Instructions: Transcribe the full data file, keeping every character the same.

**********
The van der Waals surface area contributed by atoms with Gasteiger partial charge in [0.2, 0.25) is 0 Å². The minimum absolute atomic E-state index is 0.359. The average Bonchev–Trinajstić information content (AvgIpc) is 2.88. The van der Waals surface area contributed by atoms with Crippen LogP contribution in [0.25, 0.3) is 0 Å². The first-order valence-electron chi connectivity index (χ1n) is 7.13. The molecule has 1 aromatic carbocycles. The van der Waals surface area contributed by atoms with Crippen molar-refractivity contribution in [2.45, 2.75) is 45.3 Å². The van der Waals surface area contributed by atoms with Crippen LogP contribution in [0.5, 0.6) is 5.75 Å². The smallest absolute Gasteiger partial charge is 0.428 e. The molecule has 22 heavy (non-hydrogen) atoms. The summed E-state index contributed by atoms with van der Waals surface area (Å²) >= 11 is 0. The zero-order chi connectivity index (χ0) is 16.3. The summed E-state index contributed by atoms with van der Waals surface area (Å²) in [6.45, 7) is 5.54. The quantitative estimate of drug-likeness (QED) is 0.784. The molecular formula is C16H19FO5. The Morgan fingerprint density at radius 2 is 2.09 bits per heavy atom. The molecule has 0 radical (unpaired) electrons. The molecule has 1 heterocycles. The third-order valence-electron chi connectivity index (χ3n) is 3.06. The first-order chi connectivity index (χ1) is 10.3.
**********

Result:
The van der Waals surface area contributed by atoms with Gasteiger partial charge in [0.2, 0.25) is 0 Å². The minimum absolute atomic E-state index is 0.359. The average Bonchev–Trinajstić information content (AvgIpc) is 2.88. The van der Waals surface area contributed by atoms with Crippen LogP contribution in [0.25, 0.3) is 0 Å². The first-order valence-electron chi connectivity index (χ1n) is 7.13. The molecule has 1 aromatic carbocycles. The van der Waals surface area contributed by atoms with Crippen molar-refractivity contribution in [2.45, 2.75) is 45.3 Å². The van der Waals surface area contributed by atoms with Crippen LogP contribution in [0.5, 0.6) is 5.75 Å². The smallest absolute Gasteiger partial charge is 0.428 e. The molecule has 22 heavy (non-hydrogen) atoms. The summed E-state index contributed by atoms with van der Waals surface area (Å²) >= 11 is 0. The zero-order chi connectivity index (χ0) is 16.3. The summed E-state index contributed by atoms with van der Waals surface area (Å²) in [6.45, 7) is 5.54. The quantitative estimate of drug-likeness (QED) is 0.784. The molecular formula is C16H19FO5. The Morgan fingerprint density at radius 2 is 2.09 bits per heavy atom. The molecule has 0 radical (unpaired) electrons. The molecule has 1 heterocycles. The third-order valence-electron chi connectivity index (χ3n) is 3.06. The first-order chi connectivity index (χ1) is 10.3.